Economic conditions globally come in cycles, and the same happens in the real estate market. While there’s a season of plenty that’ll see most investors smiling to the bank, a time will come whereby housing prices will fall massively, leaving those that made investments in this industry ruing their losses.
So, what’s the root cause of a real estate collapse? Recession. Irrespective of how dreaded this situation might seem, it’s bound to happen at one point or the other. With this scenario likely, it’s crucial to arm yourself with some knowledge if this adverse event rears its ugly HEAD.
Due to the degree of uncertainty in this market, people who have invested (minor or significant) in the housing market ask — how will recession affect real estate investors. If your query is in these lines, you’ve come to the right SPOT.
This blog post looks closer at how an economic recession could impact the real estate market. Using past events as determinants, we’ll try to predict what happens if this adverse event occurs in 2022 and beyond. Stay tuned.
What Is the Housing Recession?
Before getting insight into ways a recession can affect the real estate market, it’s essential to understand the term — housing recession.
Housing recession usually stems from “speculations.” What does speculation entail? This activity occurs when investors buy houses to make huge profits from them when they make a sale in the future. Speculation creates high demand, invariably skyrocketing the prices of homes.
With more speculators joining in on the party, an ultimate crash is imminent. When there’s a downturn in the economy, those who took mortgages and loans will find it difficult to clear their debts as interest rates increase. To stay afloat, most investors will seek to sell their properties for lower rates, giving room for lower prices.
Although a housing recession can negatively impact a country regardless of its economic prowess, it’s vital to understand that these events are usually short-term, meaning that economic recovery is achievable within a short period. Nonetheless, select occurrences can make this recession form last for long periods.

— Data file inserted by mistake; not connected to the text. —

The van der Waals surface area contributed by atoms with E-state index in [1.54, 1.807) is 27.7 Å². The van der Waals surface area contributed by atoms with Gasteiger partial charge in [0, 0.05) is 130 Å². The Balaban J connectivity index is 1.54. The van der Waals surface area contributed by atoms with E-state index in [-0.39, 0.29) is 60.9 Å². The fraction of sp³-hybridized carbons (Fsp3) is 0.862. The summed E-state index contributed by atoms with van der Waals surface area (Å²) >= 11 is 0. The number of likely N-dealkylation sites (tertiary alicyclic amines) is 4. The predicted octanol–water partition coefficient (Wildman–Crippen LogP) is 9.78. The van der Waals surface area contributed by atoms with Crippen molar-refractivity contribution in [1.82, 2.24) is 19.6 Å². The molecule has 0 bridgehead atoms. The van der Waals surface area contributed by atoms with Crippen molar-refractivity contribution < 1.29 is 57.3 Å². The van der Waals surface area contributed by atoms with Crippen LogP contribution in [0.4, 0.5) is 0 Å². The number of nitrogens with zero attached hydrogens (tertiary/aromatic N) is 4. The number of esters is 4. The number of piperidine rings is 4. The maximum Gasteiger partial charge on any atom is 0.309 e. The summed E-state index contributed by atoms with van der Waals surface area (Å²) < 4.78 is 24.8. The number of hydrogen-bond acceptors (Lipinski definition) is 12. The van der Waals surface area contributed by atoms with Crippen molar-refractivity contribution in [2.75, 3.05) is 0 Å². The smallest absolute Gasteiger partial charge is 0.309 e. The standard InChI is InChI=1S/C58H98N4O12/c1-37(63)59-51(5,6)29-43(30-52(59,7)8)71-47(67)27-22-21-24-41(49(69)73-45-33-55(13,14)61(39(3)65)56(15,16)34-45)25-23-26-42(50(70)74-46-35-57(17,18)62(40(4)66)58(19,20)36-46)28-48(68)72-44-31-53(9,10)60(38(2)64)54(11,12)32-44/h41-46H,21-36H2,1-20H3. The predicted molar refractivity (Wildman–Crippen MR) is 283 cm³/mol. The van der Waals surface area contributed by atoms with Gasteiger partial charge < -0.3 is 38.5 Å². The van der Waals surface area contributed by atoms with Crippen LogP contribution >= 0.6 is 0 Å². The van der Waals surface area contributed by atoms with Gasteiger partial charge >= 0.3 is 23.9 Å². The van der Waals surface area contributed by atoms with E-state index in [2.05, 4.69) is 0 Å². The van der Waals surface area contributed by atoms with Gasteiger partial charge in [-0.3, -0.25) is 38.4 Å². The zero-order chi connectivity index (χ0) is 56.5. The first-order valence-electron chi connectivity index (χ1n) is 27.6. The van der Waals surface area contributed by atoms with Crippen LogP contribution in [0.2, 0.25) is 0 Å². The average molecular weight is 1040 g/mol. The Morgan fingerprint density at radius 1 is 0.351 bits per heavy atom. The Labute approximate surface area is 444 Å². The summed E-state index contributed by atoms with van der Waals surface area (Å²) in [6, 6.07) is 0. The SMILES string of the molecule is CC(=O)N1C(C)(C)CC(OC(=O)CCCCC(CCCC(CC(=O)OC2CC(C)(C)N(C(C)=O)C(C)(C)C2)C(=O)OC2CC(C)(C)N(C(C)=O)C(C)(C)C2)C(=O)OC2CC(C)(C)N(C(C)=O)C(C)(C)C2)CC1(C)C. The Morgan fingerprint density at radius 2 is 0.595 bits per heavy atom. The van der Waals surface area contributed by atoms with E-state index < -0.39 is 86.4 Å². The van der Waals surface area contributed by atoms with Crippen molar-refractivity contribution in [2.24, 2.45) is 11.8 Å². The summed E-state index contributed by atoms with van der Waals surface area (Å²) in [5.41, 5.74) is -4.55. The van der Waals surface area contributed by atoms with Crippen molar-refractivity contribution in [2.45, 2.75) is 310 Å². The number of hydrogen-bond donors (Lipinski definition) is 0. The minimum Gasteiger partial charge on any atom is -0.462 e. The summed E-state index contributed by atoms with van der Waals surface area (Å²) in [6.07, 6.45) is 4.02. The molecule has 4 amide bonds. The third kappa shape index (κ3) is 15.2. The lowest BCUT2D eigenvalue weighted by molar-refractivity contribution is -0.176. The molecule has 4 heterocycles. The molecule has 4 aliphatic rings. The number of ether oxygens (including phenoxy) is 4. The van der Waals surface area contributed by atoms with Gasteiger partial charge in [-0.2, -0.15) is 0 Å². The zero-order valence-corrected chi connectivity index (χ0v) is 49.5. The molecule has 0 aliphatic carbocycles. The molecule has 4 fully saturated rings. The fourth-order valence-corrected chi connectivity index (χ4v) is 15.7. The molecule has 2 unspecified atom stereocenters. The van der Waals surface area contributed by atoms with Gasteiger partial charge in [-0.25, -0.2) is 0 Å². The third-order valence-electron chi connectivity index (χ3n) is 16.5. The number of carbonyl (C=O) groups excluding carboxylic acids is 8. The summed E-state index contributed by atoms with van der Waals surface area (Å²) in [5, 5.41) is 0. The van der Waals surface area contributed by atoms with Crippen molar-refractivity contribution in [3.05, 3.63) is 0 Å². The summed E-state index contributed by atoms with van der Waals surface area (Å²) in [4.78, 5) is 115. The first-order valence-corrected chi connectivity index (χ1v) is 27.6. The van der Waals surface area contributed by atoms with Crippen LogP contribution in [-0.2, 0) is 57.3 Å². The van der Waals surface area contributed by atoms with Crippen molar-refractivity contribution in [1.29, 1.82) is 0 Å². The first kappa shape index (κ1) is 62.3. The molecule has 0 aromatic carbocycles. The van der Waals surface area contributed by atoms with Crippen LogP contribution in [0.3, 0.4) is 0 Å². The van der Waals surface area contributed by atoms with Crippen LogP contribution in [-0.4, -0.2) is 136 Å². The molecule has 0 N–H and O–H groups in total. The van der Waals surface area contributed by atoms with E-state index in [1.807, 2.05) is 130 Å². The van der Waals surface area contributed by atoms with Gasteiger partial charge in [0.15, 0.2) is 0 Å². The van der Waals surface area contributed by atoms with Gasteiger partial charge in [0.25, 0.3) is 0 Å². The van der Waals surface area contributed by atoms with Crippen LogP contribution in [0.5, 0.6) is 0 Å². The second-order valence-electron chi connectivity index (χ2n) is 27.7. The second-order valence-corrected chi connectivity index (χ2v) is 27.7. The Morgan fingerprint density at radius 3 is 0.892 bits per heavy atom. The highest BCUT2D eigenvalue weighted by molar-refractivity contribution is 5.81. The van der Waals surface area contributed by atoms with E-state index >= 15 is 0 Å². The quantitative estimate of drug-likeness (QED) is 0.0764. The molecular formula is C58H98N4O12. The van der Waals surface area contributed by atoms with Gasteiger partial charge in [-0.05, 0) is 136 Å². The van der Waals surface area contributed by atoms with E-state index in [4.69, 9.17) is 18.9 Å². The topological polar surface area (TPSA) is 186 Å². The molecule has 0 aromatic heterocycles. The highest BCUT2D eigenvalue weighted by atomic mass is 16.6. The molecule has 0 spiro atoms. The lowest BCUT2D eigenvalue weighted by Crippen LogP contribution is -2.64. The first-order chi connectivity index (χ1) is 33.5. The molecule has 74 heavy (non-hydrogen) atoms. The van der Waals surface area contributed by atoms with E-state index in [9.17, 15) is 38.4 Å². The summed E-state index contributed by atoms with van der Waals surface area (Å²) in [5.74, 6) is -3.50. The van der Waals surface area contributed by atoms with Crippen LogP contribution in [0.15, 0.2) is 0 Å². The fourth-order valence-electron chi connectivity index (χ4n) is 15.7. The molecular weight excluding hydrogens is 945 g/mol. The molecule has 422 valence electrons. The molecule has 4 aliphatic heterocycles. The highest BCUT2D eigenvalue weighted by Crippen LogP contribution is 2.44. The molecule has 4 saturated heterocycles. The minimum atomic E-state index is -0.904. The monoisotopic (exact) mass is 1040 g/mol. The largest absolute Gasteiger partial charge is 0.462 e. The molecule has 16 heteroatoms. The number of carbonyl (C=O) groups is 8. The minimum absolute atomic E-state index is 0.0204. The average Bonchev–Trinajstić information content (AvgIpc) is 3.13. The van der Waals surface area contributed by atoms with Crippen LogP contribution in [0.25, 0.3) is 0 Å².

That said, what precipitates a housing recession? Let’s get some perspective in the following lines.
Causes of Housing Recession
In the real estate market, information is everything. To expand your knowledge bank on what investment forms feature huge profits, attending real estate investing webinars might work the trick.
Still, it’s crucial to know the factors that characterize a housing recession. Identifying these caveats can hinder you from making similar mistakes when this scenario happens again.
The major causes of a housing recession are:
When the purchase value attached to a property is high, demand reduces, and investors must reduce prices since these properties won’t sell themselves.
Despite this price slash, demand remains constant as intending buyers are skeptical about taking on that piece of real estate.
- False Demand
Due to “speculation,” more and more investors seek out loans and mortgages to buy homes and sell them off at high prices. With this prospect accompanying lower mortgage rates, more people tend to make real estate purchases, leading to a faux sense of demand.
- Hardcore Economic Recession
When there’s an economic recession, the economy shuts off, resulting in hardship at all quarters. Consequently, the demand for housing decreases as people are more concerned about earning a living and meeting ends.